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Pathways into living alone in mid-life: diversity and policy implications

Pathways into living alone in mid-life: diversity and policy implications
Pathways into living alone in mid-life: diversity and policy implications
This paper adopts a life course approach to investigate the pathways into living alone in mid-life in Britain and how these vary by gender and socio-economic status. The rise in the proportion of people living alone over the past three decades has been well documented. However, much of the focus of the existing literature has been on either people living solo in young adulthood or in later life. Mid-life has received surprising little scholarly attention, despite the fact that living arrangements in mid-life are changing rapidly, and that household composition and socio-economic circumstances in the period immediately prior to retirement are strongly associated with living arrangements and associated sources of support in later life. This paper therefore aims to fill this gap. We begin with a review of previous research on living alone and present a conceptual framework of the pathways into living alone in mid-life. Data from the United Kingdom Household Longitudinal Survey (UKHLS) are used to analyse the partnership and parenthood histories and socio-economic characteristics of those currently living alone in mid-life. The findings indicate that the dissolution of a marriage with children is the dominant pathway into mid-life solo-living, but that there is also a substantial group of never partnered men living alone. These never partnered men are split between those with low and high socio-economic status. Distinguishing between different groups of individuals living alone in mid-life is important for policy as these groups of men and women will have different social and financial resources as they enter later life. Mid-life men living alone who have not had children, have no educational qualifications, are not economically active and who live in rented housing are likely to be most at risk of needing a social and economic ‘safety net’ in old age.
living alone, mid-life, pathways, policy implications, baby-boom cohort, partnership trajectory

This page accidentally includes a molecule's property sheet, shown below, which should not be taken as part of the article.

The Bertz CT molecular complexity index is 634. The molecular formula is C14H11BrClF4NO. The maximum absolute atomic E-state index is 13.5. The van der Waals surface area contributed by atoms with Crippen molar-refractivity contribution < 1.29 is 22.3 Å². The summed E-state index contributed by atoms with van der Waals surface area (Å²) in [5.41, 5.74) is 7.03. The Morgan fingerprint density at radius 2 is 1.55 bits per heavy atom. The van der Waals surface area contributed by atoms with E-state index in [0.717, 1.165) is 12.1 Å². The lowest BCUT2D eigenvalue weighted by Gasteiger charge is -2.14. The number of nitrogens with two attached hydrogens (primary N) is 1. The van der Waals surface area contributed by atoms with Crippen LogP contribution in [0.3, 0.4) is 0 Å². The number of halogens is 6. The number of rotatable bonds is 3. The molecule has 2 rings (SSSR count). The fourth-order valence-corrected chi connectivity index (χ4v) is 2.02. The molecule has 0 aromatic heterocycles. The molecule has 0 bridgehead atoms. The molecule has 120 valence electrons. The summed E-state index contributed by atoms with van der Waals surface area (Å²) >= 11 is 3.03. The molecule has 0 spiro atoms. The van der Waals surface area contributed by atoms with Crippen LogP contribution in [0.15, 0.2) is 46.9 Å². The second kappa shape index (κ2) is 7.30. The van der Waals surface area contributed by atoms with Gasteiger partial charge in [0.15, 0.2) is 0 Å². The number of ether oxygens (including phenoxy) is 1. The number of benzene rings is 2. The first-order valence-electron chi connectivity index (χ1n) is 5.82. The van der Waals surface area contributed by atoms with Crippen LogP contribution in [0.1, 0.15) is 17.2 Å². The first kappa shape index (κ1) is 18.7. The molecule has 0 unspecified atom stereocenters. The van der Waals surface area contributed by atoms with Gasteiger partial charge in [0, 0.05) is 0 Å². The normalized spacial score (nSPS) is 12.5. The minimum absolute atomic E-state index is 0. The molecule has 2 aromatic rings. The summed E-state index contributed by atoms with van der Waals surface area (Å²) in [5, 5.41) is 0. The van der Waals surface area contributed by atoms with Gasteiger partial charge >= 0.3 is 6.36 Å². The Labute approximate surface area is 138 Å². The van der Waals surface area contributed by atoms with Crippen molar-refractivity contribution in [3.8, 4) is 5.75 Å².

1879-6974
161-174
Demey, Dieter
98bdaac3-ab8d-4985-b3e7-8b4824a4d867
Berrington, Ann
bd0fc093-310d-4236-8126-ca0c7eb9ddde
Evandrou, Maria
cd2210ea-9625-44d7-b0f4-fc0721a25d28
Falkingham, Jane
8df36615-1547-4a6d-ad55-aa9496e85519
Demey, Dieter
98bdaac3-ab8d-4985-b3e7-8b4824a4d867
Berrington, Ann
bd0fc093-310d-4236-8126-ca0c7eb9ddde
Evandrou, Maria
cd2210ea-9625-44d7-b0f4-fc0721a25d28
Falkingham, Jane
8df36615-1547-4a6d-ad55-aa9496e85519

Demey, Dieter, Berrington, Ann, Evandrou, Maria and Falkingham, Jane (2013) Pathways into living alone in mid-life: diversity and policy implications. Advances in Life Course Research, 18 (3), 161-174. (doi:10.1016/j.alcr.2013.02.001).

Record type: Article

Abstract

This paper adopts a life course approach to investigate the pathways into living alone in mid-life in Britain and how these vary by gender and socio-economic status. The rise in the proportion of people living alone over the past three decades has been well documented. However, much of the focus of the existing literature has been on either people living solo in young adulthood or in later life. Mid-life has received surprising little scholarly attention, despite the fact that living arrangements in mid-life are changing rapidly, and that household composition and socio-economic circumstances in the period immediately prior to retirement are strongly associated with living arrangements and associated sources of support in later life. This paper therefore aims to fill this gap. We begin with a review of previous research on living alone and present a conceptual framework of the pathways into living alone in mid-life. Data from the United Kingdom Household Longitudinal Survey (UKHLS) are used to analyse the partnership and parenthood histories and socio-economic characteristics of those currently living alone in mid-life. The findings indicate that the dissolution of a marriage with children is the dominant pathway into mid-life solo-living, but that there is also a substantial group of never partnered men living alone. These never partnered men are split between those with low and high socio-economic status. Distinguishing between different groups of individuals living alone in mid-life is important for policy as these groups of men and women will have different social and financial resources as they enter later life. Mid-life men living alone who have not had children, have no educational qualifications, are not economically active and who live in rented housing are likely to be most at risk of needing a social and economic ‘safety net’ in old age.

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Published date: September 2013
Keywords: living alone, mid-life, pathways, policy implications, baby-boom cohort, partnership trajectory
Organisations: Social Sciences

Identifiers

Local EPrints ID: 349404
URI: http://eprints.soton.ac.uk/id/eprint/349404
ISSN: 1879-6974
PURE UUID: 4744e062-7724-41d2-ab23-f4773afac49e
ORCID for Ann Berrington: ORCID iD orcid.org/0000-0002-1683-6668
ORCID for Maria Evandrou: ORCID iD orcid.org/0000-0002-2115-9358
ORCID for Jane Falkingham: ORCID iD orcid.org/0000-0002-7135-5875

Catalogue record

Date deposited: 04 Mar 2013 11:37
Last modified: 21 Nov 2021 02:57

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Contributors

Author: Dieter Demey
Author: Ann Berrington ORCID iD
Author: Maria Evandrou ORCID iD
Author: Jane Falkingham ORCID iD

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